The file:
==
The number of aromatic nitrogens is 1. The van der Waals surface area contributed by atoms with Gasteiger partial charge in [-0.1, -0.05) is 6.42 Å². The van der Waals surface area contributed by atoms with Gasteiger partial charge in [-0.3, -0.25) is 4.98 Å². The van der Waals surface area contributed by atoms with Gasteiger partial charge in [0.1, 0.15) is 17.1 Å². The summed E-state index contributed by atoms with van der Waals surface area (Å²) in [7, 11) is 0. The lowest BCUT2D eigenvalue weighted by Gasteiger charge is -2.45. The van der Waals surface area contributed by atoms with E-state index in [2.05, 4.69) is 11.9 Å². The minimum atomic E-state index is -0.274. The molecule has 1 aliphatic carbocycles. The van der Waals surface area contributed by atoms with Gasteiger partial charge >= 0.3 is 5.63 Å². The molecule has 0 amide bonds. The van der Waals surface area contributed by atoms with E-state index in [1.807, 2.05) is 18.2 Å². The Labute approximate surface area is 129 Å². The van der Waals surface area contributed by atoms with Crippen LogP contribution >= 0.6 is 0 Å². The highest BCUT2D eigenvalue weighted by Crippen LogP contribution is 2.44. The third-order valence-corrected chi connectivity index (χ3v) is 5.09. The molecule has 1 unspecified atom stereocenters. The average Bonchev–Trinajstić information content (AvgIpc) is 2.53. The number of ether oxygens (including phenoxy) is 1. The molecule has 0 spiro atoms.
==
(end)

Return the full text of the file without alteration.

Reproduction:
The number of aromatic nitrogens is 1. The van der Waals surface area contributed by atoms with Gasteiger partial charge in [-0.1, -0.05) is 6.42 Å². The van der Waals surface area contributed by atoms with Gasteiger partial charge in [-0.3, -0.25) is 4.98 Å². The van der Waals surface area contributed by atoms with Gasteiger partial charge in [0.1, 0.15) is 17.1 Å². The summed E-state index contributed by atoms with van der Waals surface area (Å²) in [7, 11) is 0. The lowest BCUT2D eigenvalue weighted by Gasteiger charge is -2.45. The van der Waals surface area contributed by atoms with E-state index in [2.05, 4.69) is 11.9 Å². The minimum atomic E-state index is -0.274. The molecule has 1 aliphatic carbocycles. The van der Waals surface area contributed by atoms with Gasteiger partial charge >= 0.3 is 5.63 Å². The molecule has 0 amide bonds. The van der Waals surface area contributed by atoms with E-state index in [1.807, 2.05) is 18.2 Å². The Labute approximate surface area is 129 Å². The van der Waals surface area contributed by atoms with Crippen LogP contribution >= 0.6 is 0 Å². The highest BCUT2D eigenvalue weighted by Crippen LogP contribution is 2.44. The third-order valence-corrected chi connectivity index (χ3v) is 5.09. The molecule has 1 unspecified atom stereocenters. The average Bonchev–Trinajstić information content (AvgIpc) is 2.53. The number of ether oxygens (including phenoxy) is 1. The molecule has 0 spiro atoms.